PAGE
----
The form in the assistance packet that Quintana picked up was last updated in May 2014.

Finding accurate information about voter registration in Colorado depends on where you look. The voter registration form on the Denver government website has not been updated since September 2018 and still states that people on parole cannot vote. The Colorado Secretary of State’s website, however, has an accurate, updated version of the form. The state Department of Corrections mandates that parole officers provide the accurate registration form and review it with parolees as part of their pre-release transition plan, but this does not include the Choice Form. When a Marshall Project reporter tried to obtain voter registration forms in Denver, she was handed an updated voter registration form without the NVRA form attached.

The voter registration form on the Denver city website incorrectly states that people serving parole are not eligible to register to vote.

The voter registration form on the Denver city website incorrectly states that people serving parole are not eligible to register to vote.

After The Marshall Project and The Colorado Sun started asking questions about the forms, a representative from the secretary of state said they had updated the form and alerted over 300 government offices to the change. The agency did not say when they updated the form, but the form they shared with the news organizations was last updated Jan. 24, 2022. The office “will continue to work closely with NVRA site coordinators and organizations responsible for registering voters, including those on parole, to ensure every eligible Coloradan is aware of the opportunity they have to make their voice heard in our elections,” the representative said.

Data shows that no more than about 27% of the more than 29,000 formerly incarcerated people affected by the 2019 law have registered to vote. Quintana and Kent believe this is at least in part due to the incorrect information handed out to parolees.

Few Formerly Incarcerated Colorado Residents Registered to Vote

In 2019, Colorado restored voting rights for thousands of people who were formerly incarcerated. That number has grown to nearly 30,000 since then, but a Marshall Project analysis found only 27% of them actually registered to vote, compared to a registration rate of about 88% in the state.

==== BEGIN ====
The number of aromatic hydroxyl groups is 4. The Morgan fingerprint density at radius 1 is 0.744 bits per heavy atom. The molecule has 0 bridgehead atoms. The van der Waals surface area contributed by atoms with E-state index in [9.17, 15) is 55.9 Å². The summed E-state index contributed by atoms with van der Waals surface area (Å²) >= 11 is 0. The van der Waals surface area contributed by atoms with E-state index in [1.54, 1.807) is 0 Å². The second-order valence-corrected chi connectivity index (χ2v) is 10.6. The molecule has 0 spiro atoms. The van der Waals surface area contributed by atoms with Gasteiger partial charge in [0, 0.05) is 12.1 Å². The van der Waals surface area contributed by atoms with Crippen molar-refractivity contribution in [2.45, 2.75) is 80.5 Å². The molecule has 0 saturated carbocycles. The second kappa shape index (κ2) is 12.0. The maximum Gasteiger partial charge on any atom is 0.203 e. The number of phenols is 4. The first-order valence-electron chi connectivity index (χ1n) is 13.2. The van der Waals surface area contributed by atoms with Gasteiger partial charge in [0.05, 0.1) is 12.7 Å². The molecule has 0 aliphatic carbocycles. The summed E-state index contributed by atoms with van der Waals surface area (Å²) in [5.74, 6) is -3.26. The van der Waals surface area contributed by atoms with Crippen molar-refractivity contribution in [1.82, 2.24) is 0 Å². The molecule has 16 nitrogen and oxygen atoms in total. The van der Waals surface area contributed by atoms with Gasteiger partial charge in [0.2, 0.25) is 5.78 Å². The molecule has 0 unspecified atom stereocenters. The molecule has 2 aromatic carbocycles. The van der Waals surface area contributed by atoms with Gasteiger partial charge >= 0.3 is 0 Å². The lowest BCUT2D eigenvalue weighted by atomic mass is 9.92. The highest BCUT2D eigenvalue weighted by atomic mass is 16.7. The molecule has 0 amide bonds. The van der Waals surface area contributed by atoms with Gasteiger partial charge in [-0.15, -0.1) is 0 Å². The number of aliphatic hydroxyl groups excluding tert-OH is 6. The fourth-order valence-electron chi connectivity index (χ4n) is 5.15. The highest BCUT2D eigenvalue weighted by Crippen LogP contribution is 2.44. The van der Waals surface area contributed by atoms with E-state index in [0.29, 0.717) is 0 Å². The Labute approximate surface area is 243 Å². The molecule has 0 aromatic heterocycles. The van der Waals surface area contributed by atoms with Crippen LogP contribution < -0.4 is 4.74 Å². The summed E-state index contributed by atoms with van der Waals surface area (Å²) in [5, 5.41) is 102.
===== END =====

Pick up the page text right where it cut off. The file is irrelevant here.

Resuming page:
Source: Parolee data from the Colorado Department of Corrections, Voter registration data from the Colorado Secretary of State. Data shown is for the range from Jan. 1, 2019 to Feb. 28, 2022.

In 2021, the Marshall Project looked into the re-enfranchisement of those who were previously incarcerated and found that in the key states of Nevada, Kentucky, Iowa and New Jersey, no more than 1 in 4 previously incarcerated individuals had registered to vote in time for the 2020 election. Colorado’s rate of about 27% is similar to those states, and a small fraction of the 88% registration rate in the general population in the state. A survey conducted by the Marshall Project found that the longer people spend in prison, the more they want to be politically involved and vote, just like Kent.

“This particular population has never been a priority population,” said Justin Cooper, deputy director of the Colorado Criminal Justice Reform Coalition, whose organization helped to draft and pass the Colorado state bill in 2019.

Cooper works with government agencies that often interact with people on parole to help spread the word about voting. “These agencies, through the legislation, were mandated to provide public education,” he said. Cooper believes that formerly incarcerated people are a “significant constituency” that shouldn't face barriers to voting due to inaccurate information. Civic engagement is a powerful tool in reentry, he said. “What empowers them to reengage successfully is their ability to vote, their ability to engage civically, their voice to matter.”

John Sherman, who was incarcerated in Colorado for 35 years, said while on the inside, he and his peers “solved all the world’s problems.” They thought about politics, what was going on outside, the barriers to reentry like housing and employment and rebuilding a normal life, like learning how to navigate the internet. Voting seemed to be one more way they were locked out of society. He said the first time he heard he could vote was from a peer at a halfway house, and he didn’t believe what heard was true. “I didn’t know I had voting rights,” Sherman said.